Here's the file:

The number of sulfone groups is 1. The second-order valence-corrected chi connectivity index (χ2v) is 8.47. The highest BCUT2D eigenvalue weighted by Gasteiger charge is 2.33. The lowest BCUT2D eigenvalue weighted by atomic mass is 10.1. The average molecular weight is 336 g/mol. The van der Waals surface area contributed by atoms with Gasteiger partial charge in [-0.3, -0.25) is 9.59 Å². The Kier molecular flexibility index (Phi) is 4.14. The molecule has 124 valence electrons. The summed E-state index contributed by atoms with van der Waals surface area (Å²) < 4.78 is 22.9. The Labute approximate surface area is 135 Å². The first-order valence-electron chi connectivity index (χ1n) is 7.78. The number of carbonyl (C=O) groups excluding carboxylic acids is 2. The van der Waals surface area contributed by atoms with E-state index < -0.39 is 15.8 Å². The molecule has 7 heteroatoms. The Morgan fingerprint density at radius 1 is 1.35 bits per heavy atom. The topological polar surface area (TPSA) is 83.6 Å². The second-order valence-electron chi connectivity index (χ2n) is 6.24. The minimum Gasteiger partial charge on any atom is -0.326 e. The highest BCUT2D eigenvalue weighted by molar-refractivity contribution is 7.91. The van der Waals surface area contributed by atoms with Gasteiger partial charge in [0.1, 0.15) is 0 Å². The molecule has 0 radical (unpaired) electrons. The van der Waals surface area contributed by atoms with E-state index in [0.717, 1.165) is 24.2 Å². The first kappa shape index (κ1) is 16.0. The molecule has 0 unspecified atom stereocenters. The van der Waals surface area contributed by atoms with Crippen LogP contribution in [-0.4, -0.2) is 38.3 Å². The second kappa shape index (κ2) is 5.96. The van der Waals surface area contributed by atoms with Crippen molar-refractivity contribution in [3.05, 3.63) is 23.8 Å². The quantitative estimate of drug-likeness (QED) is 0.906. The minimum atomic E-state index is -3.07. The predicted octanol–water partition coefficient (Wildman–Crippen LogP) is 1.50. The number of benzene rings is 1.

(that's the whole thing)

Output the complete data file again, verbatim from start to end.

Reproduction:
The number of sulfone groups is 1. The second-order valence-corrected chi connectivity index (χ2v) is 8.47. The highest BCUT2D eigenvalue weighted by Gasteiger charge is 2.33. The lowest BCUT2D eigenvalue weighted by atomic mass is 10.1. The average molecular weight is 336 g/mol. The van der Waals surface area contributed by atoms with Gasteiger partial charge in [-0.3, -0.25) is 9.59 Å². The Kier molecular flexibility index (Phi) is 4.14. The molecule has 124 valence electrons. The summed E-state index contributed by atoms with van der Waals surface area (Å²) < 4.78 is 22.9. The Labute approximate surface area is 135 Å². The first-order valence-electron chi connectivity index (χ1n) is 7.78. The number of carbonyl (C=O) groups excluding carboxylic acids is 2. The van der Waals surface area contributed by atoms with E-state index < -0.39 is 15.8 Å². The molecule has 7 heteroatoms. The Morgan fingerprint density at radius 1 is 1.35 bits per heavy atom. The topological polar surface area (TPSA) is 83.6 Å². The second-order valence-electron chi connectivity index (χ2n) is 6.24. The minimum Gasteiger partial charge on any atom is -0.326 e. The highest BCUT2D eigenvalue weighted by molar-refractivity contribution is 7.91. The van der Waals surface area contributed by atoms with Gasteiger partial charge in [0.1, 0.15) is 0 Å². The molecule has 0 radical (unpaired) electrons. The van der Waals surface area contributed by atoms with E-state index in [0.717, 1.165) is 24.2 Å². The first kappa shape index (κ1) is 16.0. The molecule has 0 unspecified atom stereocenters. The van der Waals surface area contributed by atoms with Crippen LogP contribution in [-0.4, -0.2) is 38.3 Å². The second kappa shape index (κ2) is 5.96. The van der Waals surface area contributed by atoms with Crippen molar-refractivity contribution in [3.05, 3.63) is 23.8 Å². The quantitative estimate of drug-likeness (QED) is 0.906. The minimum atomic E-state index is -3.07. The predicted octanol–water partition coefficient (Wildman–Crippen LogP) is 1.50. The number of benzene rings is 1.